By Barbara Schwarck, PCC, MPIA

I recently attended a global HR conference in Europe where I had the pleasure of observing people from many different cultures. If I am not mistaken there were people from all five continents present. It was a mix of women and men, white and brown, internal and external consultants, married and single, gay and straight, etc., etc. etc.; you get the point. As I was observing all of us (including me), I noticed that despite the many differences there were plenty of similarities between us. The phenomenon of being different yet the same left me in an inquiry that I am still processing a week later.

I am an expert in cross-cultural communication. I have lived in several different cultures and have first-hand experience of why it is important to bridge the gap between cultures. Germans have a tendency to be more serious than Americans. We (I am German after all) take things more literal and we like to dive in right away when we are solving a problem. We also are a bit more black and white than our American friends across the Atlantic Ocean. But enough about the differences. As I was talking to people from the U.S., Brazil and Lebanon, I was wondering how different we really are. I saw mothers who wanted to talk to their sons, husbands who stayed up to check in with their wives and overall people who wanted to be respected and valued and get the sense that they contributed and made a difference.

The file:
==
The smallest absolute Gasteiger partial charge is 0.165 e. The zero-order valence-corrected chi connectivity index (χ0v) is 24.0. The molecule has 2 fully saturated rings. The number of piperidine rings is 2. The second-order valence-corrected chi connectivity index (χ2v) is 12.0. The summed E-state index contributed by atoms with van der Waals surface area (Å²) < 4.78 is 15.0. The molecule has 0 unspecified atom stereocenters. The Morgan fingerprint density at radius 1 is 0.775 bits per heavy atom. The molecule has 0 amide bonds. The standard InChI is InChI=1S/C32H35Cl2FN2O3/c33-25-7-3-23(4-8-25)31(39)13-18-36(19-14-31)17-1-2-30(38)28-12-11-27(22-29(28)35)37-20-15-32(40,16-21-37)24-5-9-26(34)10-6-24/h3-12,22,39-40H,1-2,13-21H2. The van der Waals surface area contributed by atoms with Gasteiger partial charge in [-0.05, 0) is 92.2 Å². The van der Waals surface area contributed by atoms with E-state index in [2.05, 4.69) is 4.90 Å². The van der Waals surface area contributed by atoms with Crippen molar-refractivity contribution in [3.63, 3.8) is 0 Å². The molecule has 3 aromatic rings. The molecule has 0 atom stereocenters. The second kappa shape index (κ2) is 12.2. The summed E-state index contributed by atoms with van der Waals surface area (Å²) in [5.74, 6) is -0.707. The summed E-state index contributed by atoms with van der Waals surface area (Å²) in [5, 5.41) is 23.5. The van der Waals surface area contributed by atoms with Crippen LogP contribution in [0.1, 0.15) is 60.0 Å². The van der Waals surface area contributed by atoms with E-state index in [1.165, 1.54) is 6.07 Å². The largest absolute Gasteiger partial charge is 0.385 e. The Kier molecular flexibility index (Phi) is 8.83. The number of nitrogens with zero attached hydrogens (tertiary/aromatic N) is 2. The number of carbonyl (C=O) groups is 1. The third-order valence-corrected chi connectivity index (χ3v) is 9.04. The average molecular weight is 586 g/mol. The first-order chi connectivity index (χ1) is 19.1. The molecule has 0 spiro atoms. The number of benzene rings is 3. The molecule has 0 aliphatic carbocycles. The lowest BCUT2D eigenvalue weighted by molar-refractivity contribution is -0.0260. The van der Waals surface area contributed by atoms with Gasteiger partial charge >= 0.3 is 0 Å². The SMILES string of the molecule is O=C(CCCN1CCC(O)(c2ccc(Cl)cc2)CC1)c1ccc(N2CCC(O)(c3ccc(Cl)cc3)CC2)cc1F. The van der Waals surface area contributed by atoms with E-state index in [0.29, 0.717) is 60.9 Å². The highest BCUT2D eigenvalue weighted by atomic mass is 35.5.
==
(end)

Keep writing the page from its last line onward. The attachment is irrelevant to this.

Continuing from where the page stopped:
My experience has always been that it has been easier to remedy my cultural faux pas as long as I respected the other person who was the recipient. And it has always been okay with me when someone made a mistake when I felt that it was an earnest mistake. What did not sit well with me were people who did not respect me and/or judged me. Personally, I don’t like that no matter where you are from.

Perhaps cultural difference can be more easily overcome when we can respect, value each other and embrace each other in an open way. Maybe it does not matter what I look like or whether or not I make eye contact when I look at you as long as if I am not telling you, or you telling me, there is something wrong with either one of us. When judgment is absent, mistakes are easily remedied and rapport can be restored. After all, we don’t like to be made wrong and, in general, people respond much more positively when they feel welcomed.

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